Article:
Long-acting contraception methods needed in Southern Africa
MedWire News: Long-acting methods of contraception should be made more readily available to women at risk for pregnancy in Sub-Saharan Africa, report researchers, who suggest the approach could significantly reduce unintended pregnancy rates.
Among a cohort of 4,905 women participating in an HIV-prevention trial for up to 2 years, long-acting contraception achieved the lowest rates of contraception failure compared with alternatives, including condoms.
"Increasing information about access to and policy support for long-acting methods with higher effectiveness is a critical public health priority across the world," say Kelly Blanchard (Ibis Reproductive Health, Cambridge, Massachusetts, USA) and colleagues.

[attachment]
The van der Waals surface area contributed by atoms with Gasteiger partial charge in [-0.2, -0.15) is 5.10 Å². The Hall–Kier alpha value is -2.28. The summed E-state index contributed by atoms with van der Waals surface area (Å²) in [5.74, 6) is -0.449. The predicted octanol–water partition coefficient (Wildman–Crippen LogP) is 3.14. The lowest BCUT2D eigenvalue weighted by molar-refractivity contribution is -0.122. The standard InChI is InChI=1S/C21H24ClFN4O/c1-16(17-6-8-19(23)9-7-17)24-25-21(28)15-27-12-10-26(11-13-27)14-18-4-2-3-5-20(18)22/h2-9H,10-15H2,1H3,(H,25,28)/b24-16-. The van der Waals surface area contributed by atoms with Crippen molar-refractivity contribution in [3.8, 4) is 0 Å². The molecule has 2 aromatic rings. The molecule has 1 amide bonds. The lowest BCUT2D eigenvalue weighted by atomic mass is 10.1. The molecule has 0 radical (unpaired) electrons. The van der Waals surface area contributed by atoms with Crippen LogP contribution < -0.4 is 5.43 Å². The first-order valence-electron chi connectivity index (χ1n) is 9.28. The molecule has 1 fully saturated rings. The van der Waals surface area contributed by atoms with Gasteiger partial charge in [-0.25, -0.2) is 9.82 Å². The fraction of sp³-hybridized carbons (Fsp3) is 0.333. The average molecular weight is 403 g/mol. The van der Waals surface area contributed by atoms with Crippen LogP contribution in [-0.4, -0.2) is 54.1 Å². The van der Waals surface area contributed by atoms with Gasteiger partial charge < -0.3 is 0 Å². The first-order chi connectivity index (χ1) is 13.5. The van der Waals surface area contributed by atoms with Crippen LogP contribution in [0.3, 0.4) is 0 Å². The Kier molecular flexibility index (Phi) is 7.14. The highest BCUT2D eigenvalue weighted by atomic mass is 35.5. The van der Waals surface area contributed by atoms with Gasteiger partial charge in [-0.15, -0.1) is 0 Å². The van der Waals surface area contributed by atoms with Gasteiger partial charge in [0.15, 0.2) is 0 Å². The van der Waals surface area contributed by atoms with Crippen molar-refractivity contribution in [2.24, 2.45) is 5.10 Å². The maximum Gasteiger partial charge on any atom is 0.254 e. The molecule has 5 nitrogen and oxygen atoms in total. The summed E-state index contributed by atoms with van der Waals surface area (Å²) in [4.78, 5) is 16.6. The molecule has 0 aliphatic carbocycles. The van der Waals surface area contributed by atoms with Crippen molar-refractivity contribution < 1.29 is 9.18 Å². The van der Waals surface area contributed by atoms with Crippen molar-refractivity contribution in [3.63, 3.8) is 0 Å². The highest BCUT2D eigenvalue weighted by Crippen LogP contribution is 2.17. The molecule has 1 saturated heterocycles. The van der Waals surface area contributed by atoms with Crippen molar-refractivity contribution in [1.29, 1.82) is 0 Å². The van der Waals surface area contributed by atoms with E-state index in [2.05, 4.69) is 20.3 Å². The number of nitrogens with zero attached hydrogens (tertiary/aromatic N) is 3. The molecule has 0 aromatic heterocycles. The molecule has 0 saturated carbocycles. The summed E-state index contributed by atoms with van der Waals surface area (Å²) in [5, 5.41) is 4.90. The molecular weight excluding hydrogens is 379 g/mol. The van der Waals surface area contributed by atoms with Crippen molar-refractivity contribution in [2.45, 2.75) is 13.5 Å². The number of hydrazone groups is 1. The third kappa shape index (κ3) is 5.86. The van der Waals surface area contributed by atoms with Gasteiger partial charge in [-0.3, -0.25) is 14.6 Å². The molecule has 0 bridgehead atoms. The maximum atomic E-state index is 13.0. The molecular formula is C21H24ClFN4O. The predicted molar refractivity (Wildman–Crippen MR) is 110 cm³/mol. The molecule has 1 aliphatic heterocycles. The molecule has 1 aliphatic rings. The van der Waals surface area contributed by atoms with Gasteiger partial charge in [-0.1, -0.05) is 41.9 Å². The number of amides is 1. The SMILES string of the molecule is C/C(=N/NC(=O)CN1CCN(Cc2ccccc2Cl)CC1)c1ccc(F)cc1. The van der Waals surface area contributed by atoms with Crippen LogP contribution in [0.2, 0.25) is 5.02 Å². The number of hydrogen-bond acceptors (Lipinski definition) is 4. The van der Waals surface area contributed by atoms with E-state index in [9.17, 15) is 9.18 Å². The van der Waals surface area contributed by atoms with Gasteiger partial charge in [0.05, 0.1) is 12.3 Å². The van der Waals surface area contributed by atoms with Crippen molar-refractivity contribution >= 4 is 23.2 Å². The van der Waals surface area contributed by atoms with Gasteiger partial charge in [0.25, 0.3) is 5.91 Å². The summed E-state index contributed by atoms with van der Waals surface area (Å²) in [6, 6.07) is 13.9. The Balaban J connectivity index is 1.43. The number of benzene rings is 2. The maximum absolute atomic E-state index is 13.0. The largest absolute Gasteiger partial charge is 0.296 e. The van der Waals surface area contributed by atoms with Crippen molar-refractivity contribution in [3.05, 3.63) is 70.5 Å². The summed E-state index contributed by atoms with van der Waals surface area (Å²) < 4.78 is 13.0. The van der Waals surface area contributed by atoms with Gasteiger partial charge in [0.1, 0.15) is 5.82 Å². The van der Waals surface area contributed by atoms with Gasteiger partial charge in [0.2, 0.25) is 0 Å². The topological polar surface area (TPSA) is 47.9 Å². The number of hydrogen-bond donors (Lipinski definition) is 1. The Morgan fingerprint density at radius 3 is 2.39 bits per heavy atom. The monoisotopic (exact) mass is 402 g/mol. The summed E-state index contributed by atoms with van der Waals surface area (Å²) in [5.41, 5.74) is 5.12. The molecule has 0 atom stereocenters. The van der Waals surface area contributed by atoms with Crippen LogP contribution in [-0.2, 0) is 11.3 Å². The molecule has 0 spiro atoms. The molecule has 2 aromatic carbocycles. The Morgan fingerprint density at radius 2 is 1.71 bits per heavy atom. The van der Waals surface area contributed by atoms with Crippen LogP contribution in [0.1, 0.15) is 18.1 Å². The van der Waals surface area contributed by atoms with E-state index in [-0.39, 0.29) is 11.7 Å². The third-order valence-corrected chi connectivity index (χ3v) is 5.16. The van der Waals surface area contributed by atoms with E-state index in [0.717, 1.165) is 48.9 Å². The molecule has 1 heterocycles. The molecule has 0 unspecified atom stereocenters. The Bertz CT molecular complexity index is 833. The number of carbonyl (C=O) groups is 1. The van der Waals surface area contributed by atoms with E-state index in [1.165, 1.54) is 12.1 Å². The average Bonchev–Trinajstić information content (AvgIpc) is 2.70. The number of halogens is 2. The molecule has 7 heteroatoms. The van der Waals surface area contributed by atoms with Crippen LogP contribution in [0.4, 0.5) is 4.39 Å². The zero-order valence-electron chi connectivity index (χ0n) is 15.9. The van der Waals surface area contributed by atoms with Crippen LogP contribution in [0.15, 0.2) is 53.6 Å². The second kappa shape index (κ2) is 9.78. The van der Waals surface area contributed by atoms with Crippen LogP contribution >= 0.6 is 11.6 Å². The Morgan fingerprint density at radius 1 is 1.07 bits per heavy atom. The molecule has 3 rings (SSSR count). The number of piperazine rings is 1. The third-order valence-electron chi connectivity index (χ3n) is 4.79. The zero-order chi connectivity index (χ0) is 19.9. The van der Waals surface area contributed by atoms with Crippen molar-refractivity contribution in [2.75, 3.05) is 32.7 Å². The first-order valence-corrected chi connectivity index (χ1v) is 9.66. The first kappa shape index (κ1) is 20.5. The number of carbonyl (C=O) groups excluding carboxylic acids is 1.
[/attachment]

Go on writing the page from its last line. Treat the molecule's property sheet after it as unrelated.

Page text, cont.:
The most common form of contraception used at study enrollment was condoms (25.8 percent), followed by injectables (25.4 percent), and oral contraceptives (21.6 percent). Just 5.3 percent of women reported using long-acting contraceptive methods (intrauterine devices, implants, and sterilization).
Contraceptive failure was lowest among women using long-acting methods, at 0.5-1.1 pregnancies per 100 woman-years of follow-up, while pregnancy rates were highest for women who reported using no method and 'other' methods including withdrawal, at 58.1 and 41.7 pregnancies per 100 woman-years.
By comparison, male/female condom use, oral contraceptives, and injectables resulted in 14.7, 7.3, and 6.5 pregnancies per 100 woman-years, report Blanchard et al.
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By Sarah Guy